Theory

Mathematics

Department/Program Description

The Department of Mathematics and Computer Science offers undergraduate majors in mathematics and in computer science. We also participate in the Informatics and Modeling Certificate Program. The department's graduate programs include a PhD in mathematics and MA programs in mathematics and in computer science.

Each student's course of study is designed to provide an introduction to the basic areas of mathematics or computer science and to provide the technical tools that will be useful later in the student's career. The course of study is planned in consultation with the student's faculty advisor and the department's advisory committees, DADCOM for mathematics and CADCOM for computer science.

The department's graduate programs include a PhD program in mathematics and MA programs in mathematics and in computer science. The research emphasis at Wesleyan at the doctoral level is in pure mathematics and theoretical computer science. One of the distinctive features of our department is the close interaction between the computer science faculty and the mathematics faculty, particularly those in logic and discrete mathematics.

Graduate students at Wesleyan enjoy small classes and close interactions with faculty and fellow graduate students. Graduate students normally register for three classes a semester and are expected to attend departmental colloquia and at least one regular seminar. The number of graduate students ranges from 17 to 21, with an entering class of three to six each year. There have always been both male and female students, graduates of small colleges and large universities, and U.S. and international students, including, in recent years, students from Bulgaria, Chile, China, Germany, India, Iran, and Sri Lanka. All of the department's recent PhD recipients have obtained faculty positions. Some have subsequently moved to mathematical careers in industry and government.

For additional information, please visit wesleyan.edu/mathcs/graduate/.

Mathematics

Student Learning Goals

The department has the following learning goals for mathematics majors:

  • Develop a basic understanding of, and computational facility with, major objects of mathematical and applied interest, such as functions, vector spaces, and groups.
  • Understand abstract mathematical reasoning, e.g., understand an abstract system of rules, find examples of objects that satisfy those rules, conjecture theorems from those examples, and prove those theorems.
  • Understand some mathematical applications and ways to use mathematics in practice, and be able to make connections to topics outside of the strict course content.
  • Students should be able to write about and speak about mathematics, clearly and elegantly.
Admission to the Major

Every student is welcome to major in mathematics. Students are advised to finish calculus up to MATH222 and linear algebra (either MATH221 or MATH223) before making the decision.

Major Requirements
  • A year of differential and integral calculus (typically MATH121 and MATH122)
  • MATH221 or MATH223
  • MATH222
  • An elementary knowledge of algorithms and computer programming. (Success­ful completion of either COMP112 or COMP211 satisfies this requirement.)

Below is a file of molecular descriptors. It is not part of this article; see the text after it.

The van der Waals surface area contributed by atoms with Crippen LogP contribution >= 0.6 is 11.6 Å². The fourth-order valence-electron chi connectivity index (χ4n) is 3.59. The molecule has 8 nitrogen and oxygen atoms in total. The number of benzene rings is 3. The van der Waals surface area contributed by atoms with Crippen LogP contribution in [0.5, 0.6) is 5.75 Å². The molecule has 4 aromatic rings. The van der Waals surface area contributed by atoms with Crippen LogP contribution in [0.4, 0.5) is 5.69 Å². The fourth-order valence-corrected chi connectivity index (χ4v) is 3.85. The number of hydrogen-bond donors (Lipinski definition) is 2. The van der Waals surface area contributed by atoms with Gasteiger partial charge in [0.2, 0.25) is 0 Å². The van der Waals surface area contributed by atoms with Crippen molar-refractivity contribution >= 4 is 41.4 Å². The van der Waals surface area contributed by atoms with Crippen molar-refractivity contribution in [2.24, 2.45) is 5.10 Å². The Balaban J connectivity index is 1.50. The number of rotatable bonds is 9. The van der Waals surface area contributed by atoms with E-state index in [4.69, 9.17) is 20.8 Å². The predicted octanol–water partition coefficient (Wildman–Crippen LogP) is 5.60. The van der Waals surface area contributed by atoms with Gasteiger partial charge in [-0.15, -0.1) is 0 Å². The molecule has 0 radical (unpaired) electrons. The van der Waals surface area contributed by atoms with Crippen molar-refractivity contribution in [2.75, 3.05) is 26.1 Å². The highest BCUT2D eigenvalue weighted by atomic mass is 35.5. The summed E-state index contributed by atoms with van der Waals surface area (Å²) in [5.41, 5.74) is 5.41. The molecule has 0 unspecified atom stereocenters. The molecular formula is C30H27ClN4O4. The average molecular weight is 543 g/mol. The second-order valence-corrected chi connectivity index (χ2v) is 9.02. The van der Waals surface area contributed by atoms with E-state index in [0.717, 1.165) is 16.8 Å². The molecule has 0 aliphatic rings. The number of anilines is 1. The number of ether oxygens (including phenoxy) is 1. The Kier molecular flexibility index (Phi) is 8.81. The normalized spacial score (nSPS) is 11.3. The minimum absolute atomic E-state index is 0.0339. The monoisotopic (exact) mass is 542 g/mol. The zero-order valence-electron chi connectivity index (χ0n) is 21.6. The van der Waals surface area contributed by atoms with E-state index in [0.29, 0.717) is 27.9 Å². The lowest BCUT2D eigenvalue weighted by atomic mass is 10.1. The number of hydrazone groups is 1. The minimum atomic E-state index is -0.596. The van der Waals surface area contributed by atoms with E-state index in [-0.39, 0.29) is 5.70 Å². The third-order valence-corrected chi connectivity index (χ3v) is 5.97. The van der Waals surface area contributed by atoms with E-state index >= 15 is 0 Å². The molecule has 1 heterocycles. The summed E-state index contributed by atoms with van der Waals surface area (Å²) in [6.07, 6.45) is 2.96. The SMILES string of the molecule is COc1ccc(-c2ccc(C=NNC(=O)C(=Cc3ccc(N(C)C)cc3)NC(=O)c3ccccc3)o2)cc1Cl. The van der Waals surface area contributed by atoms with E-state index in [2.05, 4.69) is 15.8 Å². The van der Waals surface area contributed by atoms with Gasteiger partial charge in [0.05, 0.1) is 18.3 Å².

• MATH261 and MATH225
  • A coherent selection of four additional electives, chosen in consultation with an advisor from the department. Any MATH course at the 200+ level can be used as an elective for the major.

Notes:

  • Students who have completed a year of calculus in high school may place out of one or both of MATH121 and MATH122.
  • An AP score of 4 or 5 on the AB calculus exam indicates the student should begin in MATH122.
  • An AP score of 4 or 5 on the BC calculus exam indicates the student should consider beginning in any of MATH221, MATH222, or MATH223.
  • Students may not earn credit for both MATH221 and MATH223.
  • Students must complete either MATH228 or MATH261 by the end of their junior year.
  • With advance approval from the departmental advisory committee, mild adjustments are allowed. For example, a Wesleyan course with substantial mathematical content but that is not listed in MATH may be used toward the four-electives requirement. Please note, however, that both MATH225 and MATH261 must be taken at Wesleyan to complete the major, and substitutions for these courses will not be approved.
Honors

An undergraduate may achieve the BA with honors in mathematics via one of several routes:

  • The honors thesis, written under the supervision of a faculty member under conditions monitored by the University Committee on Honors.
  • A strong performance in a suitable sequence of courses, normally including some graduate courses, selected in consultation with a member of the department’s advisory committee. The candidate also is expected to prepare a public lecture on a topic chosen together with a faculty advisor.
  • The comprehensive examination, offered by the department and/or by visiting consultants to select students nominated by the faculty.
Language Requirement

Undergraduate majors in mathematics are encouraged to study languages while at Wesleyan; majors who are considering graduate study in mathematics should note that graduate programs often require a reading knowledge of French, German, and/or Russian.

Additional Information

Colloquia, Seminars, and Math Club

Lectures. The departmental colloquium series presents lectures on recent research by invited speakers from other institutions. Advanced undergraduates are welcome and encouraged to attend these colloquia and to participate in graduate seminars. All students interested in mathematics are invited to attend the annual Coven-Wood Lecture Series in Mathematics. The first talk in the series is accessible to students at all levels. The undergraduate Math Club hosts informal talks in mathematics and other mathematical activities.


COMPUTER SCIENCE